This was the end of the Shamrocks’ dynasty, however. The following season, 1901, saw them return to mediocrity with a 4-4 record, to finish 3rd in the 5-team league. Before the season ended, however, the Winnipeg Victorias were back in Montreal, attempting to wrest control of the Cup away from the Shamrocks. This time, they were successful, sweeping a best-of-3 series in 2 games. The second game of the series, after Winnipeg won the first game 4-3, was the first overtime game in Stanley Cup history before the Victorias’ captain, Don Bain, scored after 4 minutes to win the game 2-1. Following the end of the 1901 season, the majority of the Shamrocks’ stars, including Trihey, Farrell, and goalie Frank McKenna, hung up their skates.

Many of the Cup-winning Shamrocks went on to enter the bourgeoisie of Montreal in the early 20th century. Trihey became a prominent lawyer, with offices on what was then called Great St. James Street (rue Saint-Jacques now) in the old city and a home in Westmount. When World War I came about, Trihey was front and centre in the Irish community of the city, helping to organise the Irish-Canadian Rangers, a unit in the Canadian militia. When an overseas boundary was formed to fight in France, beginning in 1916, Trihey was made the commanding officer.
The British had initially promised the Rangers that they could fight together as a single unit on the frontlines. After they arrived in Britain, however, command changed its mind and the Rangers were broken up, to be fed into the frontline as reinforcements as needed. Trihey was furious and resigned his commission in disgust. He returned to Montreal and penned a scathing letter to the editor to the New York Post during a visit to Manhattan. The letter, which was equal in its scathing attack on the British and Canadian military bureaucracies, was incendiary in Canada after it was republished in both French and English in Montreal newspapers. The Canadian military authorities in Ottawa thought it to be seditious and moved to prosecute Trihey. Fortunately for Trihey, however, he had friends in high places, including the Minister of Justice, Charles J. Doherty, who intervened to prevent charges from being filed against him.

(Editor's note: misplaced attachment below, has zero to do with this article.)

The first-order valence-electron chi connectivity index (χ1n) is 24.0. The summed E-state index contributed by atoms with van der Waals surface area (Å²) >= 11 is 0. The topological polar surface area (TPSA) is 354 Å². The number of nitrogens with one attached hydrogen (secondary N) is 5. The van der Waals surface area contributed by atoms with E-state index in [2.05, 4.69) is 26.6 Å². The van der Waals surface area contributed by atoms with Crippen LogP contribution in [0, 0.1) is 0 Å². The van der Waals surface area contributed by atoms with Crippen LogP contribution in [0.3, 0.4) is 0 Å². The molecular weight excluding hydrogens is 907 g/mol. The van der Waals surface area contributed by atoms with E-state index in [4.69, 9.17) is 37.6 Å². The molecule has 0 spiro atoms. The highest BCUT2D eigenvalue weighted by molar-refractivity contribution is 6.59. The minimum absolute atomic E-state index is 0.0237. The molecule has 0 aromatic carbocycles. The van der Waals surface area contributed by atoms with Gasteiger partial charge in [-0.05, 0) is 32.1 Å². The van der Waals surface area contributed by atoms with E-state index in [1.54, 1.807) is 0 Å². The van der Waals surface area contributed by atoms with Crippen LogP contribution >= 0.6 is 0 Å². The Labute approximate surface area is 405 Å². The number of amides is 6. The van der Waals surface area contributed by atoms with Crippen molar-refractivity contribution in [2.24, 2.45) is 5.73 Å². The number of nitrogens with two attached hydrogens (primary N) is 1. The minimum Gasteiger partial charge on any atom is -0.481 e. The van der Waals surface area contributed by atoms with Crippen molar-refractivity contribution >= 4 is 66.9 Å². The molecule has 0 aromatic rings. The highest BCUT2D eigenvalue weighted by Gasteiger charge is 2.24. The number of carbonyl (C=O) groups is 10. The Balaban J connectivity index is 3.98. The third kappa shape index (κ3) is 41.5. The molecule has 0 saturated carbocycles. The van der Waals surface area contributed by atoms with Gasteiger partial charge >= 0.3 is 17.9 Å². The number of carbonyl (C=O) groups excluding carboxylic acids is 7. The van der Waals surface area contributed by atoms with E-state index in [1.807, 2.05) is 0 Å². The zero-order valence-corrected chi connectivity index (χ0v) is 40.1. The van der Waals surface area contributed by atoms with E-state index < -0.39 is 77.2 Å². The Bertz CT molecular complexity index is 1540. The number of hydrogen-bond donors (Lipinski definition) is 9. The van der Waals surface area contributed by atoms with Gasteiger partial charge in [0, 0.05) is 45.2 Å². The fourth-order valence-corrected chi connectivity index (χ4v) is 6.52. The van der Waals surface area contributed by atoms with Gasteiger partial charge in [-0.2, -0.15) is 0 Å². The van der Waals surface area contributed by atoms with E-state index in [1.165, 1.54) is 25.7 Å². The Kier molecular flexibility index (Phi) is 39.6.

Following his retirement, Arthur Farrell entered his father’s merchant business. During his playing days, when he was at the peak of his fame in 1899, he had authored a book on hockey strategy. Following his retirement, he wrote at least two more, including one in the prestigious and influential series of sporting books by the Spalding Company of New York City. Unfortunately for Farrell, however, he died young of tuberculosis at a sanatorium in the Laurentian town of Sainte-Agathe-des-Monts, one day before his 32nd birthday in 1909.

As for the club itself, the Shamrocks fell on hard times following the 1901 season. They never again had a winning season, stumbling along until 1910. After the 1910 season, and a 2-10 record in the East Coast Hockey Association, the successor to the CAHL, the Shamrocks folded. They were done in by declining revenues and professionalization. They simply could not afford the élite players anymore. At the same time, élite-level professional and amateur hockey in Canada, from 1908 until the creation of the National Hockey League in 1917, was rife with factionalism, feuds, and strife, as leagues were formed, disbanded, and reformed to keep some teams in, some teams out.


Lady Shamrocks??

The following from a reader:

Hello There. My wife's great grandmother was originally from Eastern Canada.

We having being looking through old papers and discovered a member's ticket from the Lady Shamrock's Hockey club dated 1898-99. I was reading an article about the Montreal Shamrocks did they ever have a women's team. The ticket is the size of a driver's license. I have done all kinds of research on the internet but haven't found anything. I don't think this club existed out here in the Edmonton area.
Hoping maybe you could help?

Cheers Kim Maser